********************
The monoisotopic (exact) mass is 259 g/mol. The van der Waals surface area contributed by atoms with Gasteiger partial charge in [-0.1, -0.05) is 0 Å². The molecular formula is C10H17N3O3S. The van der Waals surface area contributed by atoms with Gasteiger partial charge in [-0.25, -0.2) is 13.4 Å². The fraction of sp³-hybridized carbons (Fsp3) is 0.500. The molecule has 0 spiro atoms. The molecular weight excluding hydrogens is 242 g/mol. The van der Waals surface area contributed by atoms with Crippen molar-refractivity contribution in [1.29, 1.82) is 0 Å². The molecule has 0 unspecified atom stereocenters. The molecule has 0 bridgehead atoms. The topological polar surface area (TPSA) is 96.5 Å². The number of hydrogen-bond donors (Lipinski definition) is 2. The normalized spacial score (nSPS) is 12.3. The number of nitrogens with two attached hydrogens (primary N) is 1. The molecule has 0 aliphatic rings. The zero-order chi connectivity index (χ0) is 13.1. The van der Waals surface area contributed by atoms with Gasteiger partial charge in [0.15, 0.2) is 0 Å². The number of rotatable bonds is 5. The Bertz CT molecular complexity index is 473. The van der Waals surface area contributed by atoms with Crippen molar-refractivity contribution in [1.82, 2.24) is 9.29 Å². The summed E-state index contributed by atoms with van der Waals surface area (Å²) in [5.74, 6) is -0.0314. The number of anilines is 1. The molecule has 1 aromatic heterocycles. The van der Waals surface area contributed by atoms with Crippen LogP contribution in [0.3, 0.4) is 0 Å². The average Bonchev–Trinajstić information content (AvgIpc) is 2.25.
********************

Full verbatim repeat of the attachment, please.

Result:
The monoisotopic (exact) mass is 259 g/mol. The van der Waals surface area contributed by atoms with Gasteiger partial charge in [-0.1, -0.05) is 0 Å². The molecular formula is C10H17N3O3S. The van der Waals surface area contributed by atoms with Gasteiger partial charge in [-0.25, -0.2) is 13.4 Å². The fraction of sp³-hybridized carbons (Fsp3) is 0.500. The molecule has 0 spiro atoms. The molecular weight excluding hydrogens is 242 g/mol. The van der Waals surface area contributed by atoms with Crippen molar-refractivity contribution in [1.29, 1.82) is 0 Å². The molecule has 0 unspecified atom stereocenters. The molecule has 0 bridgehead atoms. The topological polar surface area (TPSA) is 96.5 Å². The number of hydrogen-bond donors (Lipinski definition) is 2. The normalized spacial score (nSPS) is 12.3. The number of nitrogens with two attached hydrogens (primary N) is 1. The molecule has 0 aliphatic rings. The zero-order chi connectivity index (χ0) is 13.1. The van der Waals surface area contributed by atoms with Gasteiger partial charge in [0.15, 0.2) is 0 Å². The number of rotatable bonds is 5. The Bertz CT molecular complexity index is 473. The van der Waals surface area contributed by atoms with Crippen molar-refractivity contribution in [1.82, 2.24) is 9.29 Å². The summed E-state index contributed by atoms with van der Waals surface area (Å²) in [5.74, 6) is -0.0314. The number of anilines is 1. The molecule has 1 aromatic heterocycles. The van der Waals surface area contributed by atoms with Crippen LogP contribution in [0.3, 0.4) is 0 Å². The average Bonchev–Trinajstić information content (AvgIpc) is 2.25.